House Airtightness Testing Using a Duct Blaster

Sealing Vents

Matt Bower seals up the air intake vent for the building's energy recovery ventilator (ERV) as he gets ready for a house airtightness test.

Air-Sealing a Plumbing Drain

This pipe is part of an unfinished drain system that communicates with the outdoors. It has to be air-sealed with tape so it won't affect the airflow measurements during the building airtightness test. "We had to tape off some of the plumbing drains," explains Matt Bowers, "otherwise we would be pressurizing or depressurizing the leach field."

Creating a Custom Duct-Blaster Frame

Using a scrap piece of ZIP System sheathing, Bowers made a frame to fit one of his building's windows. Here, he applies a Pro Clima gasket to a hole in the frame that will be used for manometer tubes.

Gaskets for the Duct Blaster Frame

Bowers applies weatherstripping to the custom Duct Blaster frame. The peel-and-stick weatherstripping sticks to the ZIP panel, and will help seal the assembly to the window frame when the frame is placed in a window opening. The air pressure created by the fan during the test will force the weatherstripping against the window frame.

Building the Frame

Bowers adds another piece of weatherstripping to the test frame. In this view, we can see the Duct Blaster housing taped in place, a handle for pulling the frame tight to the window opening, and two strips of Velcro for attaching the manometer to the frame during the test.

Tape-Sealing the Frame

Bowers seals the Duct Blaster fan to the ZIP sheathing with foil duct-sealing tape.

Air Tube Penetration

The "reference pressure hose" for the manometer has to penetrate through the test assembly panel, so that it can sense ambient outdoor air pressure during the test for comparison with indoor pressure. The hose is open to the outdoors, and plugs into the "reference port" on the manometer. This closeup shows the Tescon VANA gasket used to air-seal that penetration.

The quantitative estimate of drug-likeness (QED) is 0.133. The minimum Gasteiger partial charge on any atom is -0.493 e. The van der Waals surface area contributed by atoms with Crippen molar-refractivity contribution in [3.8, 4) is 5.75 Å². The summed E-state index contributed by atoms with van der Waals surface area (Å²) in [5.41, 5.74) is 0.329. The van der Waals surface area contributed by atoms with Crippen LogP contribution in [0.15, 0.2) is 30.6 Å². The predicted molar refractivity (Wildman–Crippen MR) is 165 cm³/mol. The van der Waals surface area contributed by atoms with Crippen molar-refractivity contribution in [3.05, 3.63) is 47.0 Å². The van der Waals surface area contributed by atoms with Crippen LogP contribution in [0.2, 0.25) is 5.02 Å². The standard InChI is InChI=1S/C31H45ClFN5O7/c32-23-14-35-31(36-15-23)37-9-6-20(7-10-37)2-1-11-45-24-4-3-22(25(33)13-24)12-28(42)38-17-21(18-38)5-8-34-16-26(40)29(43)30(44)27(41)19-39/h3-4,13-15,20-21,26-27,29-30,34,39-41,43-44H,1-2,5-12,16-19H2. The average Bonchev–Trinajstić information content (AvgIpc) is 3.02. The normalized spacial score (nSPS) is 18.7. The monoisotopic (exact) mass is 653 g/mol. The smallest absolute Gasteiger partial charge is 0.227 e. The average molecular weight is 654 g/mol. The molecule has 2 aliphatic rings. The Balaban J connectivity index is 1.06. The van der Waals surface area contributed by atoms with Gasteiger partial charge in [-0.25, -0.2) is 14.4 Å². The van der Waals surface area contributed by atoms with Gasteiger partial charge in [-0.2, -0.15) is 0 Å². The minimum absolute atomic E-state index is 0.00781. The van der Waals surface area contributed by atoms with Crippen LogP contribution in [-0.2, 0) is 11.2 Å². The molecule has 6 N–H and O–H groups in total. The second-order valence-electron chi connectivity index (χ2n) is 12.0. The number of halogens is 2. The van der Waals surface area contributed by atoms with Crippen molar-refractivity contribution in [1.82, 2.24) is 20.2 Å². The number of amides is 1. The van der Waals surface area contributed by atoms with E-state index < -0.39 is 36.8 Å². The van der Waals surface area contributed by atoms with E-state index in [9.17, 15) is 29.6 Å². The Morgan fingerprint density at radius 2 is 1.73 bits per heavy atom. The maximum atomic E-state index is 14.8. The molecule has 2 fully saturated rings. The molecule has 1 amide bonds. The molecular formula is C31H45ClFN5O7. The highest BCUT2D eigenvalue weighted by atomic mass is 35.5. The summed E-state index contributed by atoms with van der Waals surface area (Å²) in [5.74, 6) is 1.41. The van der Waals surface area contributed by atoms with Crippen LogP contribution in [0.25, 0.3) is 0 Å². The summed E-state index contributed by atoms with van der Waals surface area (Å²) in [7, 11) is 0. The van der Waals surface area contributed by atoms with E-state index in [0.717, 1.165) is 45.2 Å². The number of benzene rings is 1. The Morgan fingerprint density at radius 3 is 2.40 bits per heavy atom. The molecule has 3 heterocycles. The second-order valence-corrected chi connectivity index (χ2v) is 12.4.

Test Assembly Ready to Use

The completed "blower window" test assembly sits next to the window, ready for use.

Removing the Window (1)

Bowers pulls a hinge pin from the tilt-and-turn window.

Removing the Window (2)

Bowers pulls the active light out of the Zola tilt-and-turn window. The window is designed to make this process routine: you just pull the top hinge pin out, tilt the window inward, and slide the active light off the lower hinge.

Setting Up

Bowers feeds the manometer air tube through the gasket in the test assembly.

Placing the Apparatus

Sealing a Window Air Leak

Dogging Down

Bowers snugs the test assembly panel tight to the window by laying an aluminum pole across the window frame and clamping it to the pull handle in the center of the panel. The gasket around the perimeter of the panel forms the seal with the outside of the window frame. During the test, the air pressure will act to hold the panel tightly to the window, compressing the gaskets.

Inserting the Duct Blaster Fan

Test Apparatus in Place

Setting a Baseline